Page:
Yes, there will always be naysayers (the folks whom I lovingly call Friends of Eeyore or "FOE"s) who pride themselves in their supposed realism; and if you'd like to remain in their camp, that's fine. But imagine if Dr. Martin Luther King Jr. had given in to this type of thinking and never gave his infamous "I have a dream" speech. Or if he had decided to give up and said "well, maybe equality isn't really all that it's cracked up to be." Persistence of vision and an open perception of the world kept Dr. King's work alive, long after he was assassinated.

Now, think of how your business can benefit from that same persistence of vision and open perception. Instead of focusing on cutting expenses to make payroll, try concentrating on what you can do to increase sales. Instead of getting frazzled about the big proposal that was met with a cold shoulder, try focusing on reaching that customer who really needs your services and needs them NOW!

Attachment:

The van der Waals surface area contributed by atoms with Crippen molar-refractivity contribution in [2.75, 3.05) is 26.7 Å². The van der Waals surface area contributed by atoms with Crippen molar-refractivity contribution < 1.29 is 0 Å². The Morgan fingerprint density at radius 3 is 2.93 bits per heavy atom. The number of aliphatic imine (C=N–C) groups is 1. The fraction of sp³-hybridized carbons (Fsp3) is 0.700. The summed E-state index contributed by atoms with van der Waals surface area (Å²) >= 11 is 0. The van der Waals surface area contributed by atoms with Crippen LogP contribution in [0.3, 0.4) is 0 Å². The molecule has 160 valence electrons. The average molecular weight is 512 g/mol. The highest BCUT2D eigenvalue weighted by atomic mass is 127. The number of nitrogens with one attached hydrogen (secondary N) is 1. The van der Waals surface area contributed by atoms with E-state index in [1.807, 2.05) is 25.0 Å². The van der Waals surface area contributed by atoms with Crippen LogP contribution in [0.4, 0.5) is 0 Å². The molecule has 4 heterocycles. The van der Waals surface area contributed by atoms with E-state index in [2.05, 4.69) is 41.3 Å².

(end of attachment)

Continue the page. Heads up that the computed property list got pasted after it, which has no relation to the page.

I challenge you to stand confidently in the realm of possibility and see what happens when you remain open. No matter how fierce you think the competition is, no matter what your friends, colleagues and family say; no matter when everyone else is telling you there's no way you can meet your short term goals; I encourage you to stay open to possibilities and see what happens next!

EXERCISE

During the next thirty days, take 10 to 15 minutes at some point in your day to reflect on the following questions. You might want to get yourself a journal to record your responses and see how they evolve over time. :